A FALKLAND Islands woman was arrested on Friday March 6 accused of ‘use of words or behaviour or display of written material to incite racial hatred’.
An issue of trespass is also under consideration by the Attorney General.
On Thursday evening taxi company owner Faith Felton published a Facebook post describing how she had been called to collect passengers from Stanley Airport who had arrived in the country in small aircraft.
Ms Felton said she was angered to discover on picking up the passengers that they were from Argentina. According to her post she said she told the passengers “What the f**k are our government thinking? If I had known that I wouldn’t have picked you up.”
She went on to show pictures of a Falklands flag being waved close to the aircraft. She wrote “just in case there is any geographical or political confusion as to where these aircraft currently are, I thought a little flag waving was in order…”
Ms Felton next posted that she had been arrested for the photographs she had taken and displayed. She said she was detained for three hours and put in a cell for 20 minutes. She wrote that in the past when Falkland Islanders had approached the police to arrest Argentine individuals waving Argentine flags they were told, “this can only happen if one of us hits the perp! Whereby we get arrested for assault and they can get the lesser charge of incitement! But if a Falkland Islander waves a flag in front of visiting Argentine aircraft…that is inciting racial hatred???”
The Royal Falkland Islands Police have denied this, saying police officers are trained to make judgements based on events not people, “without fear or favour.”
Ms Felton told Penguin News there had been no charges so far and she felt they were “scrabbling around to throw the book at me.”
She said she had to return to the Police Station on April 3 to answer bail and in the meantime, she was not allowed north of Surf Bay.
Ms Felton indicated her actions were politically motivated and she was pushing back against the aggressive actions of the government of Argentina.
Chief of Police Superintendent Jeff McMahon told Penguin News that the arrest had not been about flags “but the whole incident.” The Superintendent would not be drawn on the subject but presumably that meant entrance to the apron, Ms Felton's interaction with the five men and the Facebook post that followed.
Asked about the perceived difference in the way Islanders and Argentines were treated, he said there was no difference, and that in the past eight Argentines had been arrested for an incident at the Argentine cemetery involving the waving of flags that had “deeply offended” a witness.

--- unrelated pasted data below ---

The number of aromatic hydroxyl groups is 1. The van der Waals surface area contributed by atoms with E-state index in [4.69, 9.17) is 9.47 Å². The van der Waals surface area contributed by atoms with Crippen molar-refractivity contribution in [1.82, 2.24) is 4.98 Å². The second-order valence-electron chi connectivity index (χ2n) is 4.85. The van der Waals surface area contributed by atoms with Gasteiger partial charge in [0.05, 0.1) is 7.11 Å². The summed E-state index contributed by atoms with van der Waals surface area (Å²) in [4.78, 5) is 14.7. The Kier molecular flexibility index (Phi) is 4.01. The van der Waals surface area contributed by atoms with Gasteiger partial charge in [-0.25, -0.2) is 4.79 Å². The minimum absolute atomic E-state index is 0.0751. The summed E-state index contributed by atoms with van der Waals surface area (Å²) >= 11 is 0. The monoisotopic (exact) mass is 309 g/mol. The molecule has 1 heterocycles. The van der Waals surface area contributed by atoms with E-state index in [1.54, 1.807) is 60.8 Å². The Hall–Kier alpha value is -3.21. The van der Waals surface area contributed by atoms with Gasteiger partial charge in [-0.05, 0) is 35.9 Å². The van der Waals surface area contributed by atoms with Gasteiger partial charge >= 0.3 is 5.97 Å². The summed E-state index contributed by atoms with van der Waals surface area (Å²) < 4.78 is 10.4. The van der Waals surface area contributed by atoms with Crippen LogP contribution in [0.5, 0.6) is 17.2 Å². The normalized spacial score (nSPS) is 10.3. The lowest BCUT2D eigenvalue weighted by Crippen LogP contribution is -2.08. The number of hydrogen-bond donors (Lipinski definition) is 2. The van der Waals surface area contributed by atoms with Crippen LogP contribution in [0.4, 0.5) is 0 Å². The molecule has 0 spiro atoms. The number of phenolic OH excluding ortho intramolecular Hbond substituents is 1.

He said they were “all arrested, processed, filed to the AG’s office who decided not to prosecute but that is a matter for the Attorney General’s Office.”
Superintendent McMahon said in terms of arrests “it’s a matter of looking at each case on its merits.”
He said it was, “around the impact on people; so if there’s nobody about there’s no impact on people, but if there is a witness then we can start to move into the arena of looking at public order offences. He said: “I think it becomes easier as well to look at a person’s intent. There’s an issue around national flags versus flags being doctored that claim sovereignty over the Islands, because it is easier to imply there is intent on behalf of anybody that has got a flag that makes a claim…”
Referring to an incident at the Jetty Centre recently he said a person with an Argentine flag had been approached and they had put the flag away when asked. He said, however, if they had said something, or wouldn’t comply with police instructions, then they may have arrested, “each scenario entails different nuances and a police officer would make that judgement around whether he or she thinks there is reasonable suspicion to make an arrest under any of the relevant ordinances.”
The Superintendent said there were some quite useful ordinances, “there is one involving causing an annoyance to passersby which I don’t think we have replicated in UK law… and so there are some features of the ordinance that give us some leverage to deal with things appropriately.”
He also emphasised that anybody who landed on the Islands was protected by the constitution of the Islands and the freedoms that go with it.
He also spoke of the ‘fairly good balance of local and contractor police” but “what we try and do is get them [contractor police] to understand the legacy that is very much prevalent here and we arrange at regular intervals for our MLA Leona Roberts to talk them through her experiences during the war; which is quite emotive as you can imagine… it sets the context for them to understand more around the history of the Islands and try to understand why people have the views that they have.”